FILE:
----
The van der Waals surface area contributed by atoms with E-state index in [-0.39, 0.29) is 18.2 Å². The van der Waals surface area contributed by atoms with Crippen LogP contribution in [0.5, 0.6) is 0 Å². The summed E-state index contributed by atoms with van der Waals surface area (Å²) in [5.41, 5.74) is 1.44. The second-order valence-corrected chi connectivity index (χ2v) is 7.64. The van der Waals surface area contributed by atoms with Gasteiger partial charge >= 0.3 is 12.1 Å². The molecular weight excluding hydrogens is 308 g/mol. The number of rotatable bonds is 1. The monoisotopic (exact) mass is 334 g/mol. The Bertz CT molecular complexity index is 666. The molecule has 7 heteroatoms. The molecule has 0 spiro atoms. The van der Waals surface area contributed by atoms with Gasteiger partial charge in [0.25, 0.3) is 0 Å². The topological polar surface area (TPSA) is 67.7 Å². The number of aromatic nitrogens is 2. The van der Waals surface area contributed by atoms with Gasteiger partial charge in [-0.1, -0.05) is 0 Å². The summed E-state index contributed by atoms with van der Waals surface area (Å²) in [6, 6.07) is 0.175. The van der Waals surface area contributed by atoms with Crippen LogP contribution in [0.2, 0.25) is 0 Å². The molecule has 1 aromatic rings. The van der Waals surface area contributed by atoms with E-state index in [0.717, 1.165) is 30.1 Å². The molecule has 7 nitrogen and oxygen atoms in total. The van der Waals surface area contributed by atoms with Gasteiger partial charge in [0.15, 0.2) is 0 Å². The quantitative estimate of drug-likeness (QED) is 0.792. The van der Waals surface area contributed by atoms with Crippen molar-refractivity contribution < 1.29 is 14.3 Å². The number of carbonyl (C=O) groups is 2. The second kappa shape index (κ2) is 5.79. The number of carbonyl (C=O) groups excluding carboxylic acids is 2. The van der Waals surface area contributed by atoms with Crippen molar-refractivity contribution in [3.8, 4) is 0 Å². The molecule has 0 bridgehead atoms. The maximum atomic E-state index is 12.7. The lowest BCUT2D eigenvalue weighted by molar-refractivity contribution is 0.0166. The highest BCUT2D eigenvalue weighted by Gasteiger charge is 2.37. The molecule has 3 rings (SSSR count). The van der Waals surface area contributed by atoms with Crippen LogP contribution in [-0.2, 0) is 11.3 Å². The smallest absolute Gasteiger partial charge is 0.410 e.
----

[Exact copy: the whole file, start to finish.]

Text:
The van der Waals surface area contributed by atoms with E-state index in [-0.39, 0.29) is 18.2 Å². The van der Waals surface area contributed by atoms with Crippen LogP contribution in [0.5, 0.6) is 0 Å². The summed E-state index contributed by atoms with van der Waals surface area (Å²) in [5.41, 5.74) is 1.44. The second-order valence-corrected chi connectivity index (χ2v) is 7.64. The van der Waals surface area contributed by atoms with Gasteiger partial charge >= 0.3 is 12.1 Å². The molecular weight excluding hydrogens is 308 g/mol. The number of rotatable bonds is 1. The monoisotopic (exact) mass is 334 g/mol. The Bertz CT molecular complexity index is 666. The molecule has 7 heteroatoms. The molecule has 0 spiro atoms. The van der Waals surface area contributed by atoms with Gasteiger partial charge in [0.25, 0.3) is 0 Å². The topological polar surface area (TPSA) is 67.7 Å². The number of aromatic nitrogens is 2. The van der Waals surface area contributed by atoms with Gasteiger partial charge in [-0.1, -0.05) is 0 Å². The summed E-state index contributed by atoms with van der Waals surface area (Å²) in [6, 6.07) is 0.175. The van der Waals surface area contributed by atoms with Crippen LogP contribution in [0.2, 0.25) is 0 Å². The molecule has 1 aromatic rings. The van der Waals surface area contributed by atoms with E-state index in [0.717, 1.165) is 30.1 Å². The molecule has 7 nitrogen and oxygen atoms in total. The van der Waals surface area contributed by atoms with Gasteiger partial charge in [0.15, 0.2) is 0 Å². The quantitative estimate of drug-likeness (QED) is 0.792. The van der Waals surface area contributed by atoms with Crippen molar-refractivity contribution < 1.29 is 14.3 Å². The number of carbonyl (C=O) groups is 2. The second kappa shape index (κ2) is 5.79. The number of carbonyl (C=O) groups excluding carboxylic acids is 2. The van der Waals surface area contributed by atoms with Crippen molar-refractivity contribution in [3.8, 4) is 0 Å². The molecule has 0 bridgehead atoms. The maximum atomic E-state index is 12.7. The lowest BCUT2D eigenvalue weighted by molar-refractivity contribution is 0.0166. The highest BCUT2D eigenvalue weighted by Gasteiger charge is 2.37. The molecule has 3 rings (SSSR count). The van der Waals surface area contributed by atoms with Crippen LogP contribution in [-0.2, 0) is 11.3 Å². The smallest absolute Gasteiger partial charge is 0.410 e.